Customer service in Ghana can best be described as rigid. It's not that it doesn't exist; it's just that it is very limited.
Recently I was in Accra, Ghana's capital. I had originally planned to stay just a few days and packed accordingly.
At the behest of my colleagues, I was convinced to stay a few extra days. Because the original itinerary was so short, I didn't bother packing a number of things -- notably a razor.
After six months in Ghana, my face has become tough enough to handle shaving without wussy shave cream for sensitive skin. Give me a sharp blade and a few drops of water and I'm whisker free sans irritation.
This makes me wonder if wussy shave creams actually irritate your skin and soothe it at the same time, addicting you to a lifetime of wussy shave cream purchases. Very smart, Colgate-Palmolive, very smart.
Unfortunately, I was unable to locate anything handy at my hotel with which to scrape my face. I was tempted to use a machete, but found balancing it on my neck a bit of a challenge. If I slipped, I'd end up on the front page of the Daily Graphic. Or worse.
Instead, I dropped into a North American-style grocery store called Koala, in the heart of Accra's tourist district. How North American? They sell K.D. Well, not Canadian K.D. but the American version: Macaroni & Cheese. Purely semantics.
Inside the store there were dozens of razors to choose from. Grandpa types, two-, three-, and four-blade models. Re-usable. Disposable. Razors for men and women. The whole razor universe was on offer.
I figured I needed just one disposable razor to get me through my stay. I searched high and low, finding only packages of 5 or 10 razors. Being cheap, I kept looking until I found it: a single razor! Dual blade! Protection strip! And cheap -- something like $1.
But there was a problem: There was no Koala UPC price code on the razor -- just a hand written price tag. I figured that since there was a price, there would be no issue, and I made for the checkout line.
When I placed the razor in front of the cashier, she looked at it, then at me, then the razor again. Everything came to a stop. I swear everyone stopped talking.
Clearly, I was doing something wrong. But what? What possible cultural norm was I smashing to bits this time?
"You cannot buy this," the cashier said sternly. I felt like a 14-year-old trying to buy Playboy.
"Huh?" I responded. I'm a witty bastard.
"You cannot buy this," she repeated as she pulled the razor away.
"Why not?" I asked, not realizing that I was creating even more trouble. I sensed a hush go through the gathering crowd.
"You won't win," whispered a friend who had stumbled upon the scene after visiting the Macaroni & Cheese display.
"There is no price. You cannot buy this." The cashier was beginning to sound like a broken record (or skipping CD for anyone born after 1980).
I pointed to the razor in her hand and said that the price was right there.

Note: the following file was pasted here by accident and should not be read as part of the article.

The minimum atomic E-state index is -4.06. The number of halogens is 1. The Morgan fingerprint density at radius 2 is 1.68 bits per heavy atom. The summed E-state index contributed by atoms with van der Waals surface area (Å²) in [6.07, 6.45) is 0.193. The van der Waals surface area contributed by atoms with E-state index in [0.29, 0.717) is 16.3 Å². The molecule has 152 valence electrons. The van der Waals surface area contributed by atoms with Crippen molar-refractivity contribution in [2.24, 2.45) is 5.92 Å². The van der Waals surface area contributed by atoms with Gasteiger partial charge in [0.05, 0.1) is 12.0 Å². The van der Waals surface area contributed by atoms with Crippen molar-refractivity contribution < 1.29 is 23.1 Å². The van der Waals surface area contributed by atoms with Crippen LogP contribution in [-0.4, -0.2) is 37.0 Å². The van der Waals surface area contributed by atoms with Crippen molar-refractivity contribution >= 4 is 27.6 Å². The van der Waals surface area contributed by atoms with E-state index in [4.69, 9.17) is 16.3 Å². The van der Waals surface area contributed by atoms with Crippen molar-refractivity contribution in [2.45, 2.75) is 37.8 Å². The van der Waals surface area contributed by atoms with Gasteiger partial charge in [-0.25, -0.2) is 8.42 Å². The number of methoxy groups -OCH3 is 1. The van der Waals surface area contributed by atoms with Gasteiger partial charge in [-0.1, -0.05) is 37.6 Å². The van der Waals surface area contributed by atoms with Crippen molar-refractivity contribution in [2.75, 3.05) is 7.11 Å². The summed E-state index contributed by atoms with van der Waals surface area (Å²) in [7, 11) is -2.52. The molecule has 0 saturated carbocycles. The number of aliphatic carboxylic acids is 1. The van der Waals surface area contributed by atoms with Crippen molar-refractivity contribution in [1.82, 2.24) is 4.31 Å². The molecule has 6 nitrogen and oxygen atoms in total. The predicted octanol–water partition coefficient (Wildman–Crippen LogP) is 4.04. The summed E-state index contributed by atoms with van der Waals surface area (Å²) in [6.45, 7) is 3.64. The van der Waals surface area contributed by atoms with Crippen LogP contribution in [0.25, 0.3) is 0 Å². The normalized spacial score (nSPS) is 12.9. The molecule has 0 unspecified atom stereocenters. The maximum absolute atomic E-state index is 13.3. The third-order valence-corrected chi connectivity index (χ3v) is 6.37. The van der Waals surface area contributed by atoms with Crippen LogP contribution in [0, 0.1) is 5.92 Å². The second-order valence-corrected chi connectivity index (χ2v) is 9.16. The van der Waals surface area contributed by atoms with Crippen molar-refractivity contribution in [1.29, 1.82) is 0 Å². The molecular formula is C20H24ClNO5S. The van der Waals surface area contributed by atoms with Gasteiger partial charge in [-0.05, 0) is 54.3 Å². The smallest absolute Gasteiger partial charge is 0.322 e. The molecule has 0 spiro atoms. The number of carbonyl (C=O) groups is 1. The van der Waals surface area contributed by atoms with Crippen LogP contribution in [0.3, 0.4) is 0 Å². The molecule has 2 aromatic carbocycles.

"It is not for sale."
"Why is it not for sale? It has a price and was with the other razors," I said, trying to keep calm.
"Give up," my friend suggested.
At this point I decided to dig in my heels. When I asked to see the store manager, the cashier rolled her eyes, dismissing me instantly.
"Please, I want to buy this. Can you just call your manager?"
She screamed at the top of her lungs. Not at me, but for the manager to come over. That's another thing about Ghana. People tend to yell for each other rather than going to find them. It's effective, but noisy.
The semi-hostile crowd was getting restless. I could sense that they were ready to tie me up and forcibly cut my whiskers. Despite the impending danger, I stood firm.
After the cashier yelled the manager's name a few more times, a young gentleman came over and asked what the problem was. I told him I wanted to buy the razor that the cashier was attempting to put away in a drawer.
He asked to see the razor, looked at the price tag, and then had a brief conversation with the cashier in their native tongue. He gave me an apologetic look.
"You cannot buy this. It is a sample"
"But why is it on the floor? Why does it have a price tag?" I asked, knowing I had lost in my oh-so-simple quest.
"It is not for sale."
"But why is on display?"
"It is not for sale, but come back. Maybe next week."
"See?" said my colleague, as he paid for his Macaroni & Cheese.
I was ready to debate the manager about why I should be able to buy an item with a price tag sitting on a display in a store that sells things. But looking around at the glum faces, I caved. It was too much bother. And I was beginning to like the my new hobo look.
Before leaving the store, I paused and thanked the cashier for her time. Why? Because I'm Canadian. It's what we do.
However this wasn't the case when I had a spectacular run-in with Ghana Post. But that's another story for another day.